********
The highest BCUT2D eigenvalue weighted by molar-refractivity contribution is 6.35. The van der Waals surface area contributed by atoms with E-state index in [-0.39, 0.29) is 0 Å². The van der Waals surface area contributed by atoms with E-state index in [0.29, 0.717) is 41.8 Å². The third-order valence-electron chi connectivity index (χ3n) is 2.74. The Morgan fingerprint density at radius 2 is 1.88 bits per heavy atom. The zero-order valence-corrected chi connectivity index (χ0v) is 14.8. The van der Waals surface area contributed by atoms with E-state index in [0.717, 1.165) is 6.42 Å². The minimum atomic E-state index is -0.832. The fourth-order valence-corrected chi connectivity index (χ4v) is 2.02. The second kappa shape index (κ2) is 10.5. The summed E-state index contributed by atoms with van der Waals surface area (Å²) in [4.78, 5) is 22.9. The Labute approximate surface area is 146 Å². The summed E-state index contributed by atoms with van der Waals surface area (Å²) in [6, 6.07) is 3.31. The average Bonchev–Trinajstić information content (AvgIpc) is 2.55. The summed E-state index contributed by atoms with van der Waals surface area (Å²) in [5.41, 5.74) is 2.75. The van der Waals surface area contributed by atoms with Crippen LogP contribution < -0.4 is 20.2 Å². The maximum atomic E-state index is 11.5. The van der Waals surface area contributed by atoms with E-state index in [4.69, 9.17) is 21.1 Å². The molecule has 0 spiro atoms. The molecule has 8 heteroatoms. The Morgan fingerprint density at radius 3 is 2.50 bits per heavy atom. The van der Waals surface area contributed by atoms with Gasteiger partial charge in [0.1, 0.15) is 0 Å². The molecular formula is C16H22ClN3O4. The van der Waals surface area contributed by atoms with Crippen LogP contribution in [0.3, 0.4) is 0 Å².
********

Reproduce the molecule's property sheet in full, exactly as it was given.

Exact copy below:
The highest BCUT2D eigenvalue weighted by molar-refractivity contribution is 6.35. The van der Waals surface area contributed by atoms with E-state index in [-0.39, 0.29) is 0 Å². The van der Waals surface area contributed by atoms with E-state index in [0.29, 0.717) is 41.8 Å². The third-order valence-electron chi connectivity index (χ3n) is 2.74. The Morgan fingerprint density at radius 2 is 1.88 bits per heavy atom. The zero-order valence-corrected chi connectivity index (χ0v) is 14.8. The van der Waals surface area contributed by atoms with E-state index in [0.717, 1.165) is 6.42 Å². The minimum atomic E-state index is -0.832. The fourth-order valence-corrected chi connectivity index (χ4v) is 2.02. The second kappa shape index (κ2) is 10.5. The summed E-state index contributed by atoms with van der Waals surface area (Å²) in [4.78, 5) is 22.9. The Labute approximate surface area is 146 Å². The summed E-state index contributed by atoms with van der Waals surface area (Å²) in [6, 6.07) is 3.31. The average Bonchev–Trinajstić information content (AvgIpc) is 2.55. The summed E-state index contributed by atoms with van der Waals surface area (Å²) in [5.41, 5.74) is 2.75. The van der Waals surface area contributed by atoms with Crippen LogP contribution < -0.4 is 20.2 Å². The maximum atomic E-state index is 11.5. The van der Waals surface area contributed by atoms with E-state index in [4.69, 9.17) is 21.1 Å². The molecule has 0 spiro atoms. The molecule has 8 heteroatoms. The Morgan fingerprint density at radius 3 is 2.50 bits per heavy atom. The van der Waals surface area contributed by atoms with Gasteiger partial charge in [0.1, 0.15) is 0 Å². The molecular formula is C16H22ClN3O4. The van der Waals surface area contributed by atoms with Crippen LogP contribution in [0.3, 0.4) is 0 Å².